Exercises in the South China Sea conceal a secret war to control the Internet

With the United States and the Philippines holding the largest military exercises ever in the South China Sea, followed by China and Singapore planning their own exercises, tensions are heating up as the Philippines has reported a “clash” between two of the its ships and the Chinese navy.

As one of the world’s most important shipping lanes for oil, minerals and food, whoever dominates the South China Sea will control over a fifth of global trade. But the biggest economic asset at stake in the region is Big Data and the future of the entire Internet depends on who will win the battle to dominate this strategic waterway.

More than 486 undersea cables carry more than 99 percent of all international Internet traffic globally, according to Washington-based research firm TeleGeography. Most of them are controlled by a handful of American tech giants, namely Alphabet, owner of Google, Meta, owner of Facebook, Amazon and Microsoft.

Southeast Asia’s internet economy is projected to reach a value of $1 trillion by 2030. Whoever controls Asia-Pacific’s undersea cabling infrastructure will not only dominate this booming economy, they will control the ‘Global Internet. Internet data streams, carrying everything from email and banking transactions to military secrets, are more valuable than oil. Thus, the world’s undersea cable infrastructure is increasingly vulnerable not only to sabotage, but also to espionage: spy agencies can easily tap cables on their own territory.

That’s why the geopolitical rivalry between the United States and China has increasingly focused on control of the world’s undersea cable networks.

The New Great Game

China, which claims nearly the entire South China Sea, is planning a $500 million undersea Internet cable network to create a super-fast connection linking Asia with the Middle East and Europe. It is also hampering US-backed Internet cable projects across the South China Sea, delaying license approvals and creating tougher operating restrictions.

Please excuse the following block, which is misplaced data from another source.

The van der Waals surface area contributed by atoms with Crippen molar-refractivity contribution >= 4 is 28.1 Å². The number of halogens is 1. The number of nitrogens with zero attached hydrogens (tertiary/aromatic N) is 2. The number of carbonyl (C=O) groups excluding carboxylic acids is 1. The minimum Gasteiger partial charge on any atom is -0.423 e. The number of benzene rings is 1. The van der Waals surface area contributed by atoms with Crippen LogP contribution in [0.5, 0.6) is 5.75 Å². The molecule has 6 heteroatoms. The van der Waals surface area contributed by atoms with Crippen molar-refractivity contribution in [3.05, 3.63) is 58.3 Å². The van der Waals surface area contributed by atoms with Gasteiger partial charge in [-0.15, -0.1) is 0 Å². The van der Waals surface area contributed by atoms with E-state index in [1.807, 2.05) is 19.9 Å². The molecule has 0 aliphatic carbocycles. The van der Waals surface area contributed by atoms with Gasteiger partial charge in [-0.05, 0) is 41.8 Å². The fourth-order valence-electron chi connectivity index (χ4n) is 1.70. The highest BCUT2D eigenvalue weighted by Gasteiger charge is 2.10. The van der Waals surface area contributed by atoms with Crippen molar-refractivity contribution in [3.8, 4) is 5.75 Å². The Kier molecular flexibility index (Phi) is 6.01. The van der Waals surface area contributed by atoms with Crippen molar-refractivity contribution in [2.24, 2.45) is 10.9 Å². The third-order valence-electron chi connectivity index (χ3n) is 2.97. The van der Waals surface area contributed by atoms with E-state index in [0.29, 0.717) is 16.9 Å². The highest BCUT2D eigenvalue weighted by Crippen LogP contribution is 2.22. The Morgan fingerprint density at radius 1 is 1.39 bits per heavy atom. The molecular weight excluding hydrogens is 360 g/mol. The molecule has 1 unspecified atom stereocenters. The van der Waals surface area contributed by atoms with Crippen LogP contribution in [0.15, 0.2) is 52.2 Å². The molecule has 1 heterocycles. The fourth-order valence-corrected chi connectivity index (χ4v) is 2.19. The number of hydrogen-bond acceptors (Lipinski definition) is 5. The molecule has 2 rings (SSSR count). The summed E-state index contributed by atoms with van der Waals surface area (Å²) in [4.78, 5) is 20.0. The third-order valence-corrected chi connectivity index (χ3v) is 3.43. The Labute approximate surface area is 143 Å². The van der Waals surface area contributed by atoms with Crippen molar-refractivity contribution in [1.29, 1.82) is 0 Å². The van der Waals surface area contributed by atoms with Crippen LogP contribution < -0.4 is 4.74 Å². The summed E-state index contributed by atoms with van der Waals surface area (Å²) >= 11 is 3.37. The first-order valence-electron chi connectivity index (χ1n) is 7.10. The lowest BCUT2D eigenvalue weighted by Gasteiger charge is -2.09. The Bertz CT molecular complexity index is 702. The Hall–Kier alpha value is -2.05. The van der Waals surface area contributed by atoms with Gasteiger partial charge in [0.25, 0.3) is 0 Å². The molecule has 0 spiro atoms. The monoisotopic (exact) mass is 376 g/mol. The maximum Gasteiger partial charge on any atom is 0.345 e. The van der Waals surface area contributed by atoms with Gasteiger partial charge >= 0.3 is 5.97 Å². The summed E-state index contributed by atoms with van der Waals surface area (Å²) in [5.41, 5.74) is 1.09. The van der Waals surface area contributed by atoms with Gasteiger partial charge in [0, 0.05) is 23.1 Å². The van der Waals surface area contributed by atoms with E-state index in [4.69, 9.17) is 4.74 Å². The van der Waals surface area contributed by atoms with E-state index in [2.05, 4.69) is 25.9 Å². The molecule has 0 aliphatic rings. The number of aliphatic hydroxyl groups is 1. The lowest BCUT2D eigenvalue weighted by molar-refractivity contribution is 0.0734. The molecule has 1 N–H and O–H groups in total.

Meanwhile, the US government has stymied several Chinese submarine cable projects over concerns about Beijing’s surveillance capabilities. At least six private undersea cable deals led by Google, Facebook and Amazon linking the US with Hong Kong have been blocked by Washington to hold off HMN Tech, a subsidiary of Chinese-sanctioned company Huawei. HMN Tech has been praised by the Chinese government as a model of “civil-military integration” and acknowledges that its activities “provide powerful support for our country’s national defense modernization.”

To circumvent Chinese control, American tech giants Facebook and Google are building Apricot, the first intra-Asia undersea cable that bypasses Hong Kong. The 12,000-kilometer cable will connect Japan, Taiwan, Guam, the Philippines, Indonesia and Singapore, but excludes Malaysia, which has quickly become the hub of US and Chinese competition to dominate the global internet.

Malaysia’s involvement in Apricot was scuppered due to a 2020 cabotage ban on foreign vessels in East Malaysia’s Sabah Autonomous Region to protect the local shipping industry from foreign competition.

In response, Facebook, Google, Microsoft and Amazon wrote to the Malaysian government complaining that the ban would hamper the new cable venture and requesting an urgent meeting with the prime minister. The request has been ignored. As a result, Malaysia has been barred not only from the Apricot route but also from the Echo and Bifrost cable routes across the South China Sea, which are also backed by Facebook and Google.